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Moss's Mommy- I thought you were being funny before with the "no" stuff, now am I the one who missed something? I still think it was funny :LOL .

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#251 of 256 Old 06-02-2005, 08:04 PM
 
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no, I was being seriouse... really. Am I at the right website for this stuff?
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#252 of 256 Old 06-02-2005, 08:13 PM
 
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Peppermint,

Those who don't use the word "No" to there children are usually TCS parents. http://www.eeng.dcu.ie/~tcs/FAQ/ Its not for every one but we do have a number of parents here who practice it. I cant imagine life without the N word

Seriously?
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#253 of 256 Old 06-02-2005, 08:22 PM
 
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I've never really studied TCS, but I guess you could say that that's it in a nutshell. It just makes sense to me to not say it.... there's always a larger explanation than just saying no.... and if they hear no all the time, it gets a little bit repetitive... and annoying, I'm sure. Mine would do the exact opposite if I said no to him. It's kind of a let down.
I read Dr. Sear's books, and I think they discourage it too, but mainly it just seems common sense to me. Most parents that try to incorporate AP into their parenting style would agree with me I think, well I know.
If my son were to flatten a frog like a pancake (i love how you described this, btw, writers in your family?????) and I were to say NO, he'd prolly do it again, and would be mad at me and rebel. If you hear no too much, you'd be desensitized to it.
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#254 of 256 Old 06-02-2005, 08:33 PM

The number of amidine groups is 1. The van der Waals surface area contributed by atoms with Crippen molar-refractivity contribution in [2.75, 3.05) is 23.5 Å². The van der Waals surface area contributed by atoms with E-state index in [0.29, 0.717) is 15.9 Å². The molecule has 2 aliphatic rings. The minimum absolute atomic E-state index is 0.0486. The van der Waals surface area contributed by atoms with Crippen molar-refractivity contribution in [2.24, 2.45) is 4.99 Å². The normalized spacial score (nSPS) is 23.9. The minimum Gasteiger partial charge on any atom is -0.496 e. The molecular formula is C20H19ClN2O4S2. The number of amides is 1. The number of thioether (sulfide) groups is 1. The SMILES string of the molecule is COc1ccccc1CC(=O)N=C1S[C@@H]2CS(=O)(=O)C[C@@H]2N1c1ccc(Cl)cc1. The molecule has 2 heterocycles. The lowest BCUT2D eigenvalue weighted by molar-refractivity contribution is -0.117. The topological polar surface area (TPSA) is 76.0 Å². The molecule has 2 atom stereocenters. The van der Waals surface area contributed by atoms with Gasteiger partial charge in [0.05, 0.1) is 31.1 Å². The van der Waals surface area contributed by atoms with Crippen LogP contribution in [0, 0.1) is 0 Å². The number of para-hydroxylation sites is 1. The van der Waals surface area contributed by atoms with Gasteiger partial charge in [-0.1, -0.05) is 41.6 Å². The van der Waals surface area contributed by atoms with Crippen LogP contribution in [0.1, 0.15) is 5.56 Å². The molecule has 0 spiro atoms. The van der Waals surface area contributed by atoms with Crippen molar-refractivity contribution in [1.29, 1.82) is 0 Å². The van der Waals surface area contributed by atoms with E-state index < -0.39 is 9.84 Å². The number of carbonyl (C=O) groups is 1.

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Originally Posted by Moss's Mommy
If my son were to flatten a frog like a pancake (i love how you described this, btw, writers in your family?????) and I were to say NO, he'd prolly do it again, and would be mad at me and rebel. If you hear no too much, you'd be desensitized to it.


The *best* way for me to ensure that dd will do something again is to say "No."
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#255 of 256 Old 06-02-2005, 08:53 PM
 
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Originally Posted by Moss's Mommy
no, I was being seriouse... really. Am I at the right website for this stuff?

Hey now, I am rather toward the TCS end of the spectrum here(I know, I know- TCS is not a "spectrum" thing :LOL), and know a fair bit about it myself, I also don't use "no" alone a lot or anything like that, though honestly- if I saw my ds flattening a frog like a pancake, that would likely be my first reaction "NO!"

I was laughing at the way you said that we who don't use "no" much would not understand Kaydee's talking about different ways to use the word.

I mean, seriously- just b/c you do your best to not say "no" to your child, and maybe are TCS, do you *seriously* not understand what she was saying?

IMO, unless you were raised TCS, only watch TCS family programming on TV (or don't have one ) have only TCS friends, etc.-- you would normally understand the use of the word, right?

Wether or not using "no" is appropriate was not something I intended to debate, I just am suprised that one would not understand the word just b/c they don't use it much, or try not to.

At least the heat is off of you IOF

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#256 of 256 Old 06-03-2005, 04:15 PM
 
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Quote:
Originally Posted by poppyqwn
...an egg fell out of the nest. My son came in crying that the kids had killed the baby bird inside. The egg had been smashed and poked at by several of the boys. (It cracked when it hit the ground and I couldn't have saved the bird)
this is soooo ot (well, it kind of works its way back on track :LOL), but recently we had a blue jay attack on our bluebird house, & the boys found the eggs/babies bloodied and on the ground beneath. one was dead, one was still writhing in agony but was hopeless (i put it quickly out of its misery, out of their sight- nothing they needed to see), but one, while still a little pecked, looked intact enough that i put it back in the nest. the parents, bless 'em, took care of it & it survived.

not saying *you* could've fixed the situation by the time you came into it, poppy, but i just wanted to mention that it isn't necessarily hopeless in all cases. in this instance, they were about ready to hatch anyway (and, of course, i could reach the nest.)

and i have no doubt that, had i not been immediately present, out of curiosity my sweet & empathetic 2 & 4 yr olds would have poked them with twigs in all innocence, not really understanding that what they were doing was 'cruel'. (see, i did bring it back on topic!)

suse